John Buntin is a GOVERNING staff writer. He covers health care, public safety and urban affairs.E-mail: email@example.com
Beneath the South Station rail terminal, Boston is building its first new transit line in 85 years. But the new Silver Line won't whisk tourists and commuters from South Station to the new South Boston waterfront district in sleek subway trains. Instead, it will put people on buses--or what Massachusetts Bay Transportation Authority General Manager Michael Mulhern calls "60-foot, low-floor trackless trolleys."
This "light rail on rubber wheels," as it is sometimes called, is part of a growing trend toward bus rapid transit, an idea that some 17 cities are currently using or planning to use. Bus rapid transit encompasses everything from such early projects as Seattle's bus tunnel with its underground stations to Pittsburgh's busways, which feature dedicated bus lanes and train-like stations. It also includes Los Angeles Metropolitan Transit Authority's rapid express buses, which run on regular surface streets but utilize special "signals prioritization" gear that allows the buses to zip through traffic lights.
One of bus rapid transit's advantages is that it is cheaper than light rail. According to a recent U.S. General Accounting Office survey, BRT costs ranged from $200,000 per mile on surface roads to $55 million per mile on dedicated busways. In contrast, the cost of light rail systems ranged from $12.4 million per mile to $118 million per mile.
But advocates of bus rapid transit say cost isn't its only advantage. It can often provide better service, too. That was part of the reasoning behind Connecticut's recent decision to build a 9-mile busway between Hartford and New Britain. "With bus rapid transit you can start the route way out in the hinterlands," notes Michael Sanders, transit administrator for the Connecticut Department of Transportation, "and then put the buses on the expressway into Hartford."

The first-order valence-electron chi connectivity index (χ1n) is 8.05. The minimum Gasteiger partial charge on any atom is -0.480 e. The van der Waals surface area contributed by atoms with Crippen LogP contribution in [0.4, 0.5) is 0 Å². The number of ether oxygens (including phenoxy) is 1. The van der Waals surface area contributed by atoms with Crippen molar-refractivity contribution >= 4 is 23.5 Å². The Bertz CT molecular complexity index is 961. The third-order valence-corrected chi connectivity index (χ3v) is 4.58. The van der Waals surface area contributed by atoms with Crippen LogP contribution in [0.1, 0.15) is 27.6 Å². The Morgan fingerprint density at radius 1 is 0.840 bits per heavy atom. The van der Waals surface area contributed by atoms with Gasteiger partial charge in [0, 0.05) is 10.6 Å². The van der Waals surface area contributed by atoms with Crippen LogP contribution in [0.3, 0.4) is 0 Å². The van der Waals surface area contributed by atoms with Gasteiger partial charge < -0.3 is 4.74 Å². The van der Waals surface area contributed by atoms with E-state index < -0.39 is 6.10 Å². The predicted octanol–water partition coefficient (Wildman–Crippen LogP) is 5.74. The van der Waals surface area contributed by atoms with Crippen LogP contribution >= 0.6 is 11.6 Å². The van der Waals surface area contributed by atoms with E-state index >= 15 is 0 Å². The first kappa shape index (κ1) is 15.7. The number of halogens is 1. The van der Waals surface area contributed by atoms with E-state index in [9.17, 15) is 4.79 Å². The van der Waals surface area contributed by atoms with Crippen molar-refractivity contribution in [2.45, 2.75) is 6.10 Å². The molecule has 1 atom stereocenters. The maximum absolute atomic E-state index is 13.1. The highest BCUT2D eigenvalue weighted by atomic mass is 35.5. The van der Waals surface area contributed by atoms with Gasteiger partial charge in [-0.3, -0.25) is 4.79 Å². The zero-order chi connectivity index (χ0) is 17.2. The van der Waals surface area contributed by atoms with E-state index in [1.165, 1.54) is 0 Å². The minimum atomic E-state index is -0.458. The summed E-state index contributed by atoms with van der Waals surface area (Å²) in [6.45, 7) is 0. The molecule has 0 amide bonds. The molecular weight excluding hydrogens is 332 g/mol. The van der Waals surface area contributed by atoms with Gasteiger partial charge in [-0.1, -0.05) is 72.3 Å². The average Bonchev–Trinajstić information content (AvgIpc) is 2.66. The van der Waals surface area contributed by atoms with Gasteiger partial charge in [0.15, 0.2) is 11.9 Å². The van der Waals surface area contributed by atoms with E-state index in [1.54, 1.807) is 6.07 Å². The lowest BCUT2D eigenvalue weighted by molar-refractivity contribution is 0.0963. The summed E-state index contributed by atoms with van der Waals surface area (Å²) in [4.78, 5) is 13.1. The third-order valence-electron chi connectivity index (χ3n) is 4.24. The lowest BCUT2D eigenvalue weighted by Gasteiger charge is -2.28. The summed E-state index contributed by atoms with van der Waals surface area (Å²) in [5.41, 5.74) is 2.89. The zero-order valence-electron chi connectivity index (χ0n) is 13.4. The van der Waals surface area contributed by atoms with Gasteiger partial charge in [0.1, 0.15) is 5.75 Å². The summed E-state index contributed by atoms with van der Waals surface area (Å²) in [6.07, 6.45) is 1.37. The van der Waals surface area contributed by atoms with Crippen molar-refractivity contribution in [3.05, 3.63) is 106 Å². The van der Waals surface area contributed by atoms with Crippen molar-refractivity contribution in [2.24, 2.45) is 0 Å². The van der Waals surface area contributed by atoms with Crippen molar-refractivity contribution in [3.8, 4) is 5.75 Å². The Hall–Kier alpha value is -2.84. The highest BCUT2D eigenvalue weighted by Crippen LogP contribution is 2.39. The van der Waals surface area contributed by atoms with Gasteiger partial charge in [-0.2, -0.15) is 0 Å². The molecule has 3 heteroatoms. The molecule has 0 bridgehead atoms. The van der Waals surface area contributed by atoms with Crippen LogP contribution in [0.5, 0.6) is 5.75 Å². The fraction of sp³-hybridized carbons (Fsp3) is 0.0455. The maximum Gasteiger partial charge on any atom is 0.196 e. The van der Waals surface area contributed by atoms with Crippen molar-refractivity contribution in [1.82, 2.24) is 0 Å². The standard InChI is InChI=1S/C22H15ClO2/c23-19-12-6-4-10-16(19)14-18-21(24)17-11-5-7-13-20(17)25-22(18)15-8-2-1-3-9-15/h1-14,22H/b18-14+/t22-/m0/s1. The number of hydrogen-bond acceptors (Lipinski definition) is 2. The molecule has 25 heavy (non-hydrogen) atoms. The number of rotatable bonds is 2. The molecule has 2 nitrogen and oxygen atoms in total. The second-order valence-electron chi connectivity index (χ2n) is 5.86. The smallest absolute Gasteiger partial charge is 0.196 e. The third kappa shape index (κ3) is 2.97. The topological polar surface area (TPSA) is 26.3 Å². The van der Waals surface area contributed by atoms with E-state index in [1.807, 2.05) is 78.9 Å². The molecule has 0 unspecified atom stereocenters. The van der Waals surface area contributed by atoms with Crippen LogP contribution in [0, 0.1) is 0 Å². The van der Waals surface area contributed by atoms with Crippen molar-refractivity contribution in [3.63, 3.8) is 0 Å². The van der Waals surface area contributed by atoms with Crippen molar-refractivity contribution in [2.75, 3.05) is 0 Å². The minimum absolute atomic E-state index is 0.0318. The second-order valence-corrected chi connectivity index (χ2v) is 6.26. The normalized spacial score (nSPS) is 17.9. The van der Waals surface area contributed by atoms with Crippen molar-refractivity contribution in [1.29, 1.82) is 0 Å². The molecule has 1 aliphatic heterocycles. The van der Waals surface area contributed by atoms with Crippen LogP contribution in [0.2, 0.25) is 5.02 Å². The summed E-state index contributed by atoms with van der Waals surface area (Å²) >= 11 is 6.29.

But buses have a big problem. People just don't like them very much. The buses that travel beneath Seattle's downtown in the 1.3-mile bus tunnel move at up to three times the speed of aboveground buses. Nonetheless, residents there recently passed a second initiative directing the city to create a monorail.
Transit officials acknowledge that buses have a bad image. People don't find them particularly sexy or wonderful, the way they do light rail, says Garet Walsh, who is with the Charlotte-Mecklenburg Planning Commission.
BRT backers insist it doesn't have to be that way. "There's no reason why you can't transfer all of the fine attributes of a rail system to a bus system," Mulhern says. "But you've got to be willing to make similar investment levels."
Boston is certainly living up to that claim. The 1.1-mile Silver Line connection to the South Boston seaport district, which will open in December 2003, is expected to cost $600 million. "Obviously the decision to invest in bus rapid transit was not the desire to save money," Mulhern says. "It was the mode that offered the best quality service for that corridor while providing the flexibility to follow development."
Other cities are hoping to achieve similar results, while spending considerably less.
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